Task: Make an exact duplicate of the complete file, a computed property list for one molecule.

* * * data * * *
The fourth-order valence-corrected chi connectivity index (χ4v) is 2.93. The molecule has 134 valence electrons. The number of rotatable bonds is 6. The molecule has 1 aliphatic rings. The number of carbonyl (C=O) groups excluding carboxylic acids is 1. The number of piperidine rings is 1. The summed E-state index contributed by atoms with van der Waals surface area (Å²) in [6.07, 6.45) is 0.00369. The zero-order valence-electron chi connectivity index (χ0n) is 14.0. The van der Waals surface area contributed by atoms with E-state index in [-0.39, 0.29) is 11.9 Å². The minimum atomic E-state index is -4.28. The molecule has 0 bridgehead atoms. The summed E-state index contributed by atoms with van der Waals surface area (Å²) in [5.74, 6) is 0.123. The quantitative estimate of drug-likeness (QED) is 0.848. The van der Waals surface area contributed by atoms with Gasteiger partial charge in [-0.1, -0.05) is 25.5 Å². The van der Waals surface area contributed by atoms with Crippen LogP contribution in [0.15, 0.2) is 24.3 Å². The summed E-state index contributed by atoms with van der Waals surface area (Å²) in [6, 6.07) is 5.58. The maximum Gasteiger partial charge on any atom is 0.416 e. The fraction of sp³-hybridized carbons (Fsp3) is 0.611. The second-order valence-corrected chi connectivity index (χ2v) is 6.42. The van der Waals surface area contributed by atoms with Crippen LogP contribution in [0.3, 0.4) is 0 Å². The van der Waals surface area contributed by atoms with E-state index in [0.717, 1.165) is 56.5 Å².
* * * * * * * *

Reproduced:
The fourth-order valence-corrected chi connectivity index (χ4v) is 2.93. The molecule has 134 valence electrons. The number of rotatable bonds is 6. The molecule has 1 aliphatic rings. The number of carbonyl (C=O) groups excluding carboxylic acids is 1. The number of piperidine rings is 1. The summed E-state index contributed by atoms with van der Waals surface area (Å²) in [6.07, 6.45) is 0.00369. The zero-order valence-electron chi connectivity index (χ0n) is 14.0. The van der Waals surface area contributed by atoms with E-state index in [-0.39, 0.29) is 11.9 Å². The minimum atomic E-state index is -4.28. The molecule has 0 bridgehead atoms. The summed E-state index contributed by atoms with van der Waals surface area (Å²) in [5.74, 6) is 0.123. The quantitative estimate of drug-likeness (QED) is 0.848. The van der Waals surface area contributed by atoms with Gasteiger partial charge in [-0.1, -0.05) is 25.5 Å². The van der Waals surface area contributed by atoms with Crippen LogP contribution in [0.15, 0.2) is 24.3 Å². The summed E-state index contributed by atoms with van der Waals surface area (Å²) in [6, 6.07) is 5.58. The maximum Gasteiger partial charge on any atom is 0.416 e. The fraction of sp³-hybridized carbons (Fsp3) is 0.611. The second-order valence-corrected chi connectivity index (χ2v) is 6.42. The van der Waals surface area contributed by atoms with Crippen LogP contribution in [0.3, 0.4) is 0 Å². The van der Waals surface area contributed by atoms with E-state index in [0.717, 1.165) is 56.5 Å².